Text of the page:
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    Asha
    United States United States

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    Le Feu D'Issey by Issey Miyake

    Issey Miyake Le Feu d'Issey and Etro Etra Side-by-Side Comparison

    Le Feu d'Issey Notes: Bergamot, Coconut, Rosewood, Anise, Jasmine, Rose, Milk, Caramel, Cedar, Sandal, Vanilla, Musk (from Osmoz)

    Etra Notes: Rosewood, Coriander, Cardamom, Geranium, Sandalwood (from apothica.com)

    I read in The Guide (Turin and Sanchez) that Etro was like a "less good" Feu d'Issey. Considering Fd'I is discontinued, I decided to test them together. Looking at the published notes, there is indeed some overlap, and the expectation is that the fragrance will be woody-spicy.

    Upon applying Fd'I, it really took me back to the time when I owned it--it is a strange fragrance, unlike most others I have tried. It is simultaneously fresh and dirty, almost as if the perfumer was trying to represent an alternative to carnation. Fd'I has the same cool and moist qualities of carnation with a spiciness which is almost to the point of being sinister. The spices are peppery and woody, with a dirt-like quality which reminds me of cardamom. The spices ground the fragrance while the crisp, watery floral notes float above the base. The overall effect is almost electric--it is fuzzy and diaphanous, making it difficult to pin down exactly where the scent comes from. In the later development, Fd'I becomes a little more ambery sweet, and the bitter, dry spices keep it in check while cedar wood carries the fragrance to the drydown.

    Etra smelled quite similar to Fd'I upon first application. The fragrance initially has the same cool-hot combination of florals and spices, but somehow seems more clean. It is a touch sweeter than Fd'I in the top notes, and the mid notes that poke through are substantially greener and more herbal. Etra goes through a low-sillage stage in the mid notes, becoming a skin scent of cedar, vanilla, pepper and cardamom. I had to apply more to get additional projection. I thought the two fragrances would have similar drydowns as they both seemed to be headed toward cedar-musk-vanilla. On the whole, the Feu d'Issey drydown is more complex and unique with peppery spices surviving well into the woody vanilla stage. Etra seems light but satisfying with vanilla, woods and a dash of anise which makes it a dead ringer for the drydown of Serge Lutens Douce Amere.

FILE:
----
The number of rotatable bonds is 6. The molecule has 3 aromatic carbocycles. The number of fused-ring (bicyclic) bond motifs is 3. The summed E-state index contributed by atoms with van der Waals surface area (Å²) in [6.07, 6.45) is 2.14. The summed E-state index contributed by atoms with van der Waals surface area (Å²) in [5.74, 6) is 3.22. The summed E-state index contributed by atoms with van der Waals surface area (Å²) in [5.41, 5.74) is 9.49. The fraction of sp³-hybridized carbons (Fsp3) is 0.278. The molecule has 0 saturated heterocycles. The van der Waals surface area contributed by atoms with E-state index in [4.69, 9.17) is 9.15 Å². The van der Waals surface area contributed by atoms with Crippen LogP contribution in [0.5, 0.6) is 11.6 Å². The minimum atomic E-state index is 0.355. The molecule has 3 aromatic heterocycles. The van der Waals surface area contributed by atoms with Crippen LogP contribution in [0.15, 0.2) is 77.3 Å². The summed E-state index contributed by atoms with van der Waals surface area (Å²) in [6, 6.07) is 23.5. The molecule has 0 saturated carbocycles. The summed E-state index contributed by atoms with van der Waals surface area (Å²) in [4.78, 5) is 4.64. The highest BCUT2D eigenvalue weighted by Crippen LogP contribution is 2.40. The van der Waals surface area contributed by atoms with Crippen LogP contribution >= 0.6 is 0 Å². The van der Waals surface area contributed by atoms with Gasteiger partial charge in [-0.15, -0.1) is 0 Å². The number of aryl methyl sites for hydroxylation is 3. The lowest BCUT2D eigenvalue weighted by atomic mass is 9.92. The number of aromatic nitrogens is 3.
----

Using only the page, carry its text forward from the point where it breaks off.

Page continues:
I can't say I disagree with T&S about Feu d'Issey being the better of the two. However, I think if anybody is expecting is Fd'I from Etra, it will only be in the first half of the development. Since I really like Douce Amere, I can't say I would be averse to wearing Etra at all, as I get two great fragrances in one bottle! Etra really does lack the sparkle and balance of composition that Fd'I has, though. Sampling Fd'I today, I remember why I bought it in the first place--it is a carnation-like composition centered on an alternative oriental base. Where have we heard this theme before? From two of my most treasured favorites: Chanel Coco has rosy, spicy carnation over a traditional amber oriental base; and Shiseido Feminite du Bois has violet and fruit over a woody, balsamic alternative oriental base. Lest anybody lament the demise of Feu d'Issey, its legacy continues in fragrances such as Bulgari Black, Kenzo Amour and SL Douce Amere. And of course, Etro Etra.

    16 May, 2009

    Asha's avatar
    Asha
    United States United States

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    Etra by Etro

    Issey Miyake Le Feu d'Issey and Etro Etra Side-by-Side Comparison